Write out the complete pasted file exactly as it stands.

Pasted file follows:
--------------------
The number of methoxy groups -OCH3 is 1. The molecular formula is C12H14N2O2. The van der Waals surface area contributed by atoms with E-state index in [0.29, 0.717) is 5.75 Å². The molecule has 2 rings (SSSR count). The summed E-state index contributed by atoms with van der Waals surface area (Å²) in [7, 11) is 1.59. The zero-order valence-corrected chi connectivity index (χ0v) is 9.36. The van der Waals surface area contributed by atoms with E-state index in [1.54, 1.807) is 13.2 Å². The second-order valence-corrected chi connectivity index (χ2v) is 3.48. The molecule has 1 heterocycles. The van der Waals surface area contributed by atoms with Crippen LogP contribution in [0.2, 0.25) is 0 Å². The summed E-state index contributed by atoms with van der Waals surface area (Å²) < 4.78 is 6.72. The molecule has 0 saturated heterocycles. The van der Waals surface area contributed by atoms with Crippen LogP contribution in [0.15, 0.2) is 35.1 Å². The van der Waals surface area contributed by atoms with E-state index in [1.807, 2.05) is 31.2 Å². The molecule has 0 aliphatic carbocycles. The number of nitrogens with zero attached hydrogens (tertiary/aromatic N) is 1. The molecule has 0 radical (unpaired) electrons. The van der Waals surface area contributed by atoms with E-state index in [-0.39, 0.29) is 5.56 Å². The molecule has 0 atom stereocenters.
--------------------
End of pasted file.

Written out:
The number of methoxy groups -OCH3 is 1. The molecular formula is C12H14N2O2. The van der Waals surface area contributed by atoms with E-state index in [0.29, 0.717) is 5.75 Å². The molecule has 2 rings (SSSR count). The summed E-state index contributed by atoms with van der Waals surface area (Å²) in [7, 11) is 1.59. The zero-order valence-corrected chi connectivity index (χ0v) is 9.36. The van der Waals surface area contributed by atoms with E-state index in [1.54, 1.807) is 13.2 Å². The second-order valence-corrected chi connectivity index (χ2v) is 3.48. The molecule has 1 heterocycles. The van der Waals surface area contributed by atoms with Crippen LogP contribution in [0.2, 0.25) is 0 Å². The summed E-state index contributed by atoms with van der Waals surface area (Å²) < 4.78 is 6.72. The molecule has 0 saturated heterocycles. The van der Waals surface area contributed by atoms with Crippen LogP contribution in [0.15, 0.2) is 35.1 Å². The van der Waals surface area contributed by atoms with E-state index in [1.807, 2.05) is 31.2 Å². The molecule has 0 aliphatic carbocycles. The number of nitrogens with zero attached hydrogens (tertiary/aromatic N) is 1. The molecule has 0 radical (unpaired) electrons. The van der Waals surface area contributed by atoms with E-state index in [-0.39, 0.29) is 5.56 Å². The molecule has 0 atom stereocenters.